Putting Stress to Good Use
This week marks the 10th annual “Change in Thinking Week,” and the week-long event invites people from all walks of life to reflect on mental health. In the 1960s, Dr. Robert C. Levenson, a psychiatrist, coined the “week of mental health” to challenge the ingrained ideas that positive thinking promotes an unchangeable image of a better life. The week also taught people about the connection between stress and disease.
“The premise of the change in thinking movement was that every day we are sitting in front of the mirror and seeing something that we would like to change,” said Pernilla Bergwall, the newly appointed Health Promotion Specialist for the Johns Hopkins Bloomberg School of Public Health.
The week of thinking, also known as the wellness week, believes that stress can help to give us clarity and a new outlook. “We know that stress is bad for our health, and we have to acknowledge and recognize those moments where we are pushing through some of the heavy emotions,” Bergwall said.
Positive stress changes perspectives and connects us to the positive side of stress. “It challenges us to move from a place of perfectionism, to being more accepting of the positive stuff that’s happening in our lives,” Bergwall added.
Giving in to the stress causes us to see the world in a more positive way and allows us to experience ourselves and those around us in a way that is supportive. We can improve our mental health by recognizing the good things that happen to us. For instance, learning about the mind-body connection and the benefits of meditation can help create a more harmonious environment.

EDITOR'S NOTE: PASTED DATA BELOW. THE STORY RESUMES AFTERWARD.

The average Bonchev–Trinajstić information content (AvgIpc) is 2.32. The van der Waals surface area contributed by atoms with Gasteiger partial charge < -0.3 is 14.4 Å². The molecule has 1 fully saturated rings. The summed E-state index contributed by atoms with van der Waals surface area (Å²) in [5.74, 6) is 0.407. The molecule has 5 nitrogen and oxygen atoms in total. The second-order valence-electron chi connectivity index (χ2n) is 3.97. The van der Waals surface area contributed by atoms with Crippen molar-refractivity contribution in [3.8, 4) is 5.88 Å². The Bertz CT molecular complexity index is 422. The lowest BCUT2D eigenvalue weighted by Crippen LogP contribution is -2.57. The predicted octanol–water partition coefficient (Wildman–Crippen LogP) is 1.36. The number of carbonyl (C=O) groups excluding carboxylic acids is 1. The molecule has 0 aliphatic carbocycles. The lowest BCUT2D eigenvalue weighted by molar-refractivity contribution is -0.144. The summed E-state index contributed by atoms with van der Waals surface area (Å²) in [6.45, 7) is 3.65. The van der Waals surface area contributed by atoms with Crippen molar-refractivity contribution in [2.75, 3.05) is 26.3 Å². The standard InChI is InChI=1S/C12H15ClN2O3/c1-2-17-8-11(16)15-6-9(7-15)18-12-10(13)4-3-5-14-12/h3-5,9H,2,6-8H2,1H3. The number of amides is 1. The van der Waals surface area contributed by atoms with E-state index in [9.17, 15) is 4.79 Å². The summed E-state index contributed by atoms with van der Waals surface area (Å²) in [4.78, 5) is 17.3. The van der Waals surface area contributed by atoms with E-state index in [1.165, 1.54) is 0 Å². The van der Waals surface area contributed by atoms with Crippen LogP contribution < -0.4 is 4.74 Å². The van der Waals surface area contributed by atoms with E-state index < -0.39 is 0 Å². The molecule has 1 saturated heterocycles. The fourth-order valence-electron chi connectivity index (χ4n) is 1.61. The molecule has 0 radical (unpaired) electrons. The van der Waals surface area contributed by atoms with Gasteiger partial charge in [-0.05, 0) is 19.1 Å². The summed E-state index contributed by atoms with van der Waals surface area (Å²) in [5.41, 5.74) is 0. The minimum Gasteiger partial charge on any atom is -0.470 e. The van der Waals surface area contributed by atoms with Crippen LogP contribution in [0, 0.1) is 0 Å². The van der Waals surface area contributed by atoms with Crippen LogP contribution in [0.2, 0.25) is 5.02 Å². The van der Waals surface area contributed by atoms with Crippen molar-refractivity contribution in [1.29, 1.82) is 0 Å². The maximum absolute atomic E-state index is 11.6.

Many of us believe that “I can do it” or “I am good enough” in times of pressure and anxiety. In fact, research shows that when people say they want to change but just don’t, they tend to resist their own thoughts. Because we have the ability to change our thoughts, it has become something of a central task during a workplace “Change in Thinking Week.”
One of the organizations working with Johns Hopkins Bloomberg School of Public Health is Mindset Inc., which helps people to understand and develop healthier mental attitudes and behaviors. So, the first step in helping to improve mental health is recognizing the positive aspects of stress. This means understanding that we are not stuck, and that sometimes good things are happening.
However, challenges do occur, and we need to recognize how to deal with them in an open-minded and accepting way. We need to challenge negative thoughts when we notice them and take action if necessary.
The other key factor in helping to improve mental health is to recognize the benefits of time off. Research has found that people who get enough sleep or spend more time being physically active have a better overall health. By recognizing that having access to both healthy foods and mental health treatment can help us feel better and feel happier, we can be more mentally healthy.
“It’s a habit that should start early, so that it helps you to deal with whatever stress you are facing,” Bergwall said. “Not wanting to let something get you down, creating more room for yourself to go deep and understand what’s happening, and having that flexibility to take that time to do what’s important to you.”